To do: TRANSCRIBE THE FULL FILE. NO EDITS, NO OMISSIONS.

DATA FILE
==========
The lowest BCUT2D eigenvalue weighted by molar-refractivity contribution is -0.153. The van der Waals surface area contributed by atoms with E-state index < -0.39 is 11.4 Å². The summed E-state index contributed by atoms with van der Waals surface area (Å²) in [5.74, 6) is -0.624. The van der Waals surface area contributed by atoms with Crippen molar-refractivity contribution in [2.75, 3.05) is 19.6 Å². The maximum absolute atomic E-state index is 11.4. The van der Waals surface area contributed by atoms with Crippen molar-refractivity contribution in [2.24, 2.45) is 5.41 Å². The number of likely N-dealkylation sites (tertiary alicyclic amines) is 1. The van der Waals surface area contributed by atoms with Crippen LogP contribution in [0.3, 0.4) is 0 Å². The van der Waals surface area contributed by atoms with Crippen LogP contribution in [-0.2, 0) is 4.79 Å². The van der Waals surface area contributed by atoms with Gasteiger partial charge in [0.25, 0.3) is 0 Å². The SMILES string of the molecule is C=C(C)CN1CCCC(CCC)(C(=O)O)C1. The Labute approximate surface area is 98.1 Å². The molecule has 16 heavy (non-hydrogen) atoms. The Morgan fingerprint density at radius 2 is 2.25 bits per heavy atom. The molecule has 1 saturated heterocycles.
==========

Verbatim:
The lowest BCUT2D eigenvalue weighted by molar-refractivity contribution is -0.153. The van der Waals surface area contributed by atoms with E-state index < -0.39 is 11.4 Å². The summed E-state index contributed by atoms with van der Waals surface area (Å²) in [5.74, 6) is -0.624. The van der Waals surface area contributed by atoms with Crippen molar-refractivity contribution in [2.75, 3.05) is 19.6 Å². The maximum absolute atomic E-state index is 11.4. The van der Waals surface area contributed by atoms with Crippen molar-refractivity contribution in [2.24, 2.45) is 5.41 Å². The number of likely N-dealkylation sites (tertiary alicyclic amines) is 1. The van der Waals surface area contributed by atoms with Crippen LogP contribution in [0.3, 0.4) is 0 Å². The van der Waals surface area contributed by atoms with Crippen LogP contribution in [-0.2, 0) is 4.79 Å². The van der Waals surface area contributed by atoms with Gasteiger partial charge in [0.25, 0.3) is 0 Å². The SMILES string of the molecule is C=C(C)CN1CCCC(CCC)(C(=O)O)C1. The Labute approximate surface area is 98.1 Å². The molecule has 16 heavy (non-hydrogen) atoms. The Morgan fingerprint density at radius 2 is 2.25 bits per heavy atom. The molecule has 1 saturated heterocycles.